Thursday, January 31, 2013

Something There That Wasn't There Before...

Published: January 2nd, 2013
By: April Lindner
ISBN-13: 9780316196925

A forbidden romance. A modern mystery. Wuthering Heights as you’ve never seen it before.

Catherine is tired of struggling musicians befriending her just so they can get a gig at her Dad’s famous Manhattan club, The Underground. Then she meets mysterious Hence, an unbelievably passionate and talented musician on the brink of success. As their relationship grows, both are swept away in a fiery romance. But when their love is tested by a cruel whim of fate, will pride keep them apart?

Chelsea has always believed that her mom died of a sudden illness, until she finds a letter her dad has kept from her for years—a letter from her mom, Catherine, who didn’t die: She disappeared. Driven by unanswered questions, Chelsea sets out to look for her—starting with the return address on the letter: The Underground.

Told in two voices, twenty years apart, Catherine interweaves a timeless forbidden romance with a compelling modern mystery.

     This review is going to skip the usual recap of the plot summary and just dive right in people! :)  I had been waiting for this books release ever since I read the author's first novel, Jane and fell completely in love with her version of Jane Eyre.  I was a little bit wary though, because Wuthering Heights is a lot more melodramatic with the emotions, whereas although batshit insane stuff happens to Jane, she is usually collected on the outside through it all.  This one, I was prepared for it to be over the top - and maybe not in such a great way.  I did like the fact that the reader gets insight into both Catherine and her daughter, Chelsea unlike in the original novel.  However, it also detracted from the narrative because I felt like Chelsea was there mostly to investigate what happened to Catherine and not to be a character in her own right.  Split narratives are always very tricky and I give the author major props for a somewhat successful attempt.  The decision to set it in the punk music scene of the 1990s in Greenwich Village was interesting, and made the whole music royalty versus nobody conundrum work, in place of the gypsy verus semi-genteel family problem of the original.       Catherine has a very distinct personality and feels things very passionately.  Hence is kind of an enigma and we never really do find out where he came from, or why he left there in the first place.  All we ever know is that he loves his music and is obsessed with/loves Catherine just as intensely.  Catherine's Dad was an interesting contrast with his son, Quentin, in his absolute openmindedness and true love of his work.  Quentin was a bigoted, jealous, bitter jackass and verging on insanity for most of the book, before he finally went over the edge.  I felt like Lindner went a little too far with that characterization, because in the original you can see the brother character's metamorphosis a little bit more, as he loses the little kindness and depth he has as a person.  This was too cartoonish of a revisit for my liking.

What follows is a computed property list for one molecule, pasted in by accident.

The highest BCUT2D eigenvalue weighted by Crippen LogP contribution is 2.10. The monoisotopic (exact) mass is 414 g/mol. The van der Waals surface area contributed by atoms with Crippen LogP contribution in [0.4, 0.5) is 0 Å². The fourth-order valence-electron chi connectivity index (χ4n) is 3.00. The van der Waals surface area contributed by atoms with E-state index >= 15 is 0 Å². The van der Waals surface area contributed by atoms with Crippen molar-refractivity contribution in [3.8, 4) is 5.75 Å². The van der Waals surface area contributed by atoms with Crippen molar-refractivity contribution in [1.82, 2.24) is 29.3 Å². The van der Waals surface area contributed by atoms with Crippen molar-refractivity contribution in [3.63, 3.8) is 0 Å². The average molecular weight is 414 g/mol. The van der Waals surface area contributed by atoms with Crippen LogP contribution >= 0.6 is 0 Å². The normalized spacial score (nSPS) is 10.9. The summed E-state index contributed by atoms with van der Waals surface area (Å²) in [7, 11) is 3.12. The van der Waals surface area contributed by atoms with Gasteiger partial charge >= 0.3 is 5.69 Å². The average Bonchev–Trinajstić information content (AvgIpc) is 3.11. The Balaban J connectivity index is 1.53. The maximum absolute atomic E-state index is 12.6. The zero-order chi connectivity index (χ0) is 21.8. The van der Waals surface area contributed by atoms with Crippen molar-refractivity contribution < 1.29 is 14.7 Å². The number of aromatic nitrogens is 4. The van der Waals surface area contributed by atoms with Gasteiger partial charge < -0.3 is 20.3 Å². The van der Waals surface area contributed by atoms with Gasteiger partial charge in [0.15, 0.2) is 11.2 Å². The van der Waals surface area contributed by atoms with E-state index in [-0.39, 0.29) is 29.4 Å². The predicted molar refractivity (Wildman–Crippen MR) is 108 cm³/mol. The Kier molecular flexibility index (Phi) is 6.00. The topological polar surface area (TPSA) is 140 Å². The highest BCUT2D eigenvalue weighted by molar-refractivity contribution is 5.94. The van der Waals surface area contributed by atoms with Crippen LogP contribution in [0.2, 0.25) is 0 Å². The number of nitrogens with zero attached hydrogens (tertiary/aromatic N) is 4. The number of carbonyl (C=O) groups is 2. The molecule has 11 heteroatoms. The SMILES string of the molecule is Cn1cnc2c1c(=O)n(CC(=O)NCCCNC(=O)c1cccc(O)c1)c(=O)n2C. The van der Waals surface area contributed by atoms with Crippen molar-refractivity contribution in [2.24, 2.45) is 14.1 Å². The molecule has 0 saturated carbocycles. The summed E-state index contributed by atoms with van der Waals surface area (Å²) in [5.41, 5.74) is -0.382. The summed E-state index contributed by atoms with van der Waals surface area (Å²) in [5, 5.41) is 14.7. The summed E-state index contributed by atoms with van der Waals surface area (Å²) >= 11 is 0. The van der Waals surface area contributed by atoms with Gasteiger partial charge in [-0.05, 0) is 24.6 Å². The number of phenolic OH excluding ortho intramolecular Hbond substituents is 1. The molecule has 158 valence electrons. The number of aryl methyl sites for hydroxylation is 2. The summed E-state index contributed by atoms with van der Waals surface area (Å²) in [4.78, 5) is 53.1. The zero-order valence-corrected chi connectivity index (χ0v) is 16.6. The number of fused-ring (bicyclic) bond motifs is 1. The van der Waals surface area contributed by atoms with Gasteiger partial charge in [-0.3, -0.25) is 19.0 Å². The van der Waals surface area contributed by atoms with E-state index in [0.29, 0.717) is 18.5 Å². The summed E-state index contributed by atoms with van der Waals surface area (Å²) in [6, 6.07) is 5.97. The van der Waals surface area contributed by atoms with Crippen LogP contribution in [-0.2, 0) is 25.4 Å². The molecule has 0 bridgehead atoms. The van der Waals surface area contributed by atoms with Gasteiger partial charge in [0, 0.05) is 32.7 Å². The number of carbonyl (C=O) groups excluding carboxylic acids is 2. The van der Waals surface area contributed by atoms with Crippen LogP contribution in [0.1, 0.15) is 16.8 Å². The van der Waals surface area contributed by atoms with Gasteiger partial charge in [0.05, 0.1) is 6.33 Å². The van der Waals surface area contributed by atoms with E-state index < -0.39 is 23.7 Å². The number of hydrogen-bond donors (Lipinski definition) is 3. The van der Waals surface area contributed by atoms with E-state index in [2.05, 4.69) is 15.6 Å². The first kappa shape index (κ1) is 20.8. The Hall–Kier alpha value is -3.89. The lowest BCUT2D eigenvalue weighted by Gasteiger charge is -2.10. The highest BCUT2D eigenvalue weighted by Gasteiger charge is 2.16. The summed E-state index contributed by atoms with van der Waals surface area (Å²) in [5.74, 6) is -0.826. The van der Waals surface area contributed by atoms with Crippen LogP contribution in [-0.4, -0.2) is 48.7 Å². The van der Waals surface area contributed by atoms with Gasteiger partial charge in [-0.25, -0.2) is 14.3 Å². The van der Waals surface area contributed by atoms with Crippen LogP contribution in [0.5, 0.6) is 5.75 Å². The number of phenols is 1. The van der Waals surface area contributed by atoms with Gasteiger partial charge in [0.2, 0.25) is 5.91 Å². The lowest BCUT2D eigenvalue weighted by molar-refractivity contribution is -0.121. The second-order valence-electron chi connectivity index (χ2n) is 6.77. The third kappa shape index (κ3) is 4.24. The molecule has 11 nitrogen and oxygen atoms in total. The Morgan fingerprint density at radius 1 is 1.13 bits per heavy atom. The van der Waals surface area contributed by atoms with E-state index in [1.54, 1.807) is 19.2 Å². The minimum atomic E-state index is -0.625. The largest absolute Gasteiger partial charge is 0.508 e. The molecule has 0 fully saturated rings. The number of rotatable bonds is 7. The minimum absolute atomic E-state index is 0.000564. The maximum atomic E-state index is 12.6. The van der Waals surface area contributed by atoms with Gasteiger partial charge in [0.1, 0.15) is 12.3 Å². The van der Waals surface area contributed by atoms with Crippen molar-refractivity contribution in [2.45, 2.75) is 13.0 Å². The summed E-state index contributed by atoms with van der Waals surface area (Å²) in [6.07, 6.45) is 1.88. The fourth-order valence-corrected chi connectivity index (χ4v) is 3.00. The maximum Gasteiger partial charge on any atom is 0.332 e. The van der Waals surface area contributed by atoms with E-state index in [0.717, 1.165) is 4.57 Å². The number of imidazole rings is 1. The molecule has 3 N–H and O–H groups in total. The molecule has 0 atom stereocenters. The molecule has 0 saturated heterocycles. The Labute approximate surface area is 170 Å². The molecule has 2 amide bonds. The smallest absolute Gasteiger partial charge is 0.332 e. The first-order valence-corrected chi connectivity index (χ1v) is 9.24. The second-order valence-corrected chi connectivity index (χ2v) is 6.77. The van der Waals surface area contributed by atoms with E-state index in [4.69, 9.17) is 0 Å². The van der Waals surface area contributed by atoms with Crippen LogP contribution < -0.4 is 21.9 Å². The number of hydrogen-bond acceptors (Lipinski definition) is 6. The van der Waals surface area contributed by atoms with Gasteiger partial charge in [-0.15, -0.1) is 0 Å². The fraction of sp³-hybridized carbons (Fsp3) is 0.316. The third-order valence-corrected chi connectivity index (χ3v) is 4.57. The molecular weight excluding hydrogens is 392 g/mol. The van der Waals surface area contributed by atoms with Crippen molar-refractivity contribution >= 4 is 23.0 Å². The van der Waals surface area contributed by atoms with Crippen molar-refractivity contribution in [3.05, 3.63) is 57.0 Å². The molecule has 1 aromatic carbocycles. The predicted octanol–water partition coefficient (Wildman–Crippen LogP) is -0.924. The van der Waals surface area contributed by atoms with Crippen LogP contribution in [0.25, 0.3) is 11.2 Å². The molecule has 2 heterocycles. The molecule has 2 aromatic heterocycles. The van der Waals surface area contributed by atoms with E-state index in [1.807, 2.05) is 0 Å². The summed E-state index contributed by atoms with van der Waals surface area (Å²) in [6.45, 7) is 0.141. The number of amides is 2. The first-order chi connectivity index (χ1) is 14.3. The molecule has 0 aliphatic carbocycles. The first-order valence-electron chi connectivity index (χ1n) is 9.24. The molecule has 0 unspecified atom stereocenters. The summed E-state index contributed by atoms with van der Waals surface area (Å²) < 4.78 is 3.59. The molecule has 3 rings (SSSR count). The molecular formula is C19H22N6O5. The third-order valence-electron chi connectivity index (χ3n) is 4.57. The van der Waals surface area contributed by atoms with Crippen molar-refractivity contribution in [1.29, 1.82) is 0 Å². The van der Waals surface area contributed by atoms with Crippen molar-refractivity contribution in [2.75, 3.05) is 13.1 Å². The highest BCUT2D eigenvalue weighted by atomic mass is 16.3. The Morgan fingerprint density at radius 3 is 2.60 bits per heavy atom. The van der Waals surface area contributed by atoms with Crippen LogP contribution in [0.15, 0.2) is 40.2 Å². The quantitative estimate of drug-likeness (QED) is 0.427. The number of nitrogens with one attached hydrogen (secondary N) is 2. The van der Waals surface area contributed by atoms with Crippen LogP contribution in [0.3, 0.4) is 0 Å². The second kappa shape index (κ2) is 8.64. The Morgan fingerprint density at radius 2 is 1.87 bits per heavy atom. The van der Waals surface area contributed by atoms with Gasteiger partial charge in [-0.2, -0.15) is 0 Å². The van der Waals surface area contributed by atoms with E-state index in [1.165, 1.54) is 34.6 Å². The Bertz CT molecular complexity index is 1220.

My main problem with Chelsea is that she was a plot device.  By the end of the novel I still felt like I knew Catherine (at least a little bit) and only knew that Chelsea was missing her Mom, therefore searching for the truth.  This was an issue most likely with how short the book happens to be.  I feel like it flew past, almost like she was rushing into the different events.  This is one that could have stood to add at least another hundred pages just for some filler.  This is a book where the filler was necessary for some even build-up and just not there like it should have been.  The conclusion of what happened to Catherine was also a little too predictable and had me rolling my eyes in disbelief and annoyance.  Seriously, that's how she chose to wrap things up?  I loved the nugget near the beginning of the book when Chelsea was surfing Nico Rathburn's fansite.  That made me smile, with it's connection to Jane, however small of a link it was.  Overall, I felt like everyone in this book suffered from under characterization or cartoon personality disorder.  I still finished it because the plot was fairly well conceived and I wanted to see how it would play out.  I just wasn't satisfied though and wouldn't recommend it too highly to anyone.
VERDICT:  2.5/5  Stars
* *No money or favors were exchanged for this review. This book is now available in stores, online, or maybe even at your local library.**

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